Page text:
Earth's surprise inside: Geologists unlock mysteries of the planet's inner core
Seismic waves are helping scientists to plumb the world's deepest mystery: the planet's inner core.
New insights found in black hole collisions
New research provides revelations about the most energetic event in the universe—the merging of two spinning, orbiting black holes into a much larger black hole.
Physicists create water tractor beam
Physicists at The Australian National University (ANU) have created a tractor beam on water, providing a radical new technique that could confine oil spills, manipulate floating objects or explain rips at ...
Lighter, cheaper radio wave device could transform telecommunications
Researchers at the Cockrell School of Engineering at The University of Texas at Austin have achieved a milestone in modern wireless and cellular telecommunications, creating a radically smaller, more efficient ...
Can the wave function of an electron be divided and trapped?
New research by physicists from Brown University puts the profound strangeness of quantum mechanics in a nutshell—or, more accurately, in a helium bubble.
Landmark study proves that magnets can control heat and sound
Researchers at The Ohio State University have discovered how to control heat with a magnetic field.
Two photons strongly coupled by glass fiber
Usually, light waves do not interact with each other. Coupling of photons with other photons is only possible with the help of special materials and very intense light. Scientists in Vienna have now created ...
Theorist suggests a way to test gravitational Casimir attraction
New analysis shows a way to self-propel subatomic particles
Some physical principles have been considered immutable since the time of Isaac Newton: Light always travels in straight lines. No physical object can change its speed unless some outside force acts on it.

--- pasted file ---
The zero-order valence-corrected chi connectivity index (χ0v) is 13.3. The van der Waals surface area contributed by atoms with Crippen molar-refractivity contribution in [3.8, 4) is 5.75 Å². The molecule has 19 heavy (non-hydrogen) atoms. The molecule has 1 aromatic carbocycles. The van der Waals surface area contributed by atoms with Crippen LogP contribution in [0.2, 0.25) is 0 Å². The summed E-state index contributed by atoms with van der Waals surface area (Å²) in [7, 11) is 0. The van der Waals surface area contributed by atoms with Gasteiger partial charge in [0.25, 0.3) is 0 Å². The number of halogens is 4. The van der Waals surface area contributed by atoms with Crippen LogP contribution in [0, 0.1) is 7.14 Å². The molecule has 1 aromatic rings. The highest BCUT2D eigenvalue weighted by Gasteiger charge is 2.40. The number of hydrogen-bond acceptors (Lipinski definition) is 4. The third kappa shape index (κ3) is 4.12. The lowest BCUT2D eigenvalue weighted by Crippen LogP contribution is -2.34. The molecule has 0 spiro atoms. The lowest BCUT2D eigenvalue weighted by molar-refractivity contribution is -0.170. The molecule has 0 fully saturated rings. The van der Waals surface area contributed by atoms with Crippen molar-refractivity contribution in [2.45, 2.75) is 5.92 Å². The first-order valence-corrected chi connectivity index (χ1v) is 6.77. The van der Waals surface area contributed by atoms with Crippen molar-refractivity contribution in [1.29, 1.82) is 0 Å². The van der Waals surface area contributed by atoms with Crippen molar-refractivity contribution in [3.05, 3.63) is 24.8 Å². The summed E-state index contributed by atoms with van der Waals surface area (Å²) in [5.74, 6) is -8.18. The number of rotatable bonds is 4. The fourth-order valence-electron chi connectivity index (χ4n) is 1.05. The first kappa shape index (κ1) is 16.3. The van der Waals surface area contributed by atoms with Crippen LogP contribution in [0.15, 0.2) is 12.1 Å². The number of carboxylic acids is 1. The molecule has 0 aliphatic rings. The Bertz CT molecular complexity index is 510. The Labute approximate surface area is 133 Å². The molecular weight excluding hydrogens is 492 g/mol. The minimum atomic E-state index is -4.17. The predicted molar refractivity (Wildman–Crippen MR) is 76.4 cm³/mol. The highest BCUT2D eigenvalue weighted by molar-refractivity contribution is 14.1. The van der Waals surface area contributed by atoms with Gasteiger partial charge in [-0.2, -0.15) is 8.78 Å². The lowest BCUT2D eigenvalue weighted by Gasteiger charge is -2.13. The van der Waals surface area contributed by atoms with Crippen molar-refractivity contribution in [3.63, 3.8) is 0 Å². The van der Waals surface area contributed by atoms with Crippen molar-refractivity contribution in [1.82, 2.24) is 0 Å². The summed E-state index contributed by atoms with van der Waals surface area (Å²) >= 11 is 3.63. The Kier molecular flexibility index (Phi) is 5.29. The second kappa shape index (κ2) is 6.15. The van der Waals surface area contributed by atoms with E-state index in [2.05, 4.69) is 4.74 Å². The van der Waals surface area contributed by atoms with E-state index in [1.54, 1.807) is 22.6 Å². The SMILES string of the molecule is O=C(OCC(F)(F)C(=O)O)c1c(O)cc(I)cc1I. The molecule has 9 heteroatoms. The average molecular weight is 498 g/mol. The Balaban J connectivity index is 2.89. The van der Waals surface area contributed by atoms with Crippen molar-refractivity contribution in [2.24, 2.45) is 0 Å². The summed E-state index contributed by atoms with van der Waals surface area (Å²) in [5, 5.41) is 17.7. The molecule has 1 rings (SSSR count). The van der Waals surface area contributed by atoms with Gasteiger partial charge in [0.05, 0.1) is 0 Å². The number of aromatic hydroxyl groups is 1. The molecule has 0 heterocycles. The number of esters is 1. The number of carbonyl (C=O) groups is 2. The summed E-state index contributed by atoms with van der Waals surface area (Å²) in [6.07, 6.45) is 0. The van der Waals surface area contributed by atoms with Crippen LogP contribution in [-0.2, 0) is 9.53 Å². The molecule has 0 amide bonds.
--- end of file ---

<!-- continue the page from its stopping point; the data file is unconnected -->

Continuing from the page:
Scientists twist radio beams to send data: Transmissions reach speeds of 32 gigabits per second
Building on previous research that twisted light to send data at unheard-of speeds, scientists at USC have developed a similar technique with radiowaves, reaching high speeds without some of the hassles that ...
Ultra-thin, high-speed detector captures unprecedented range of light waves
New research at the University of Maryland could lead to a generation of light detectors that can see below the surface of bodies, walls, and other objects. Using the special properties of graphene, a two-dimensional ...
Getting sharp images from dull detectors: Operating in the fuzzy area between classical and quantum light
Observing the quantum behavior of light is a big part of Alan Migdall's research at the Joint Quantum Institute. Many of his experiments depend on observing light in the form of photons—-the particle complement ...
Planck: Gravitational waves remain elusive
Despite earlier reports of a possible detection, a joint analysis of data from ESA's Planck satellite and the ground-based BICEP2 and Keck Array experiments has found no conclusive evidence of primordial ...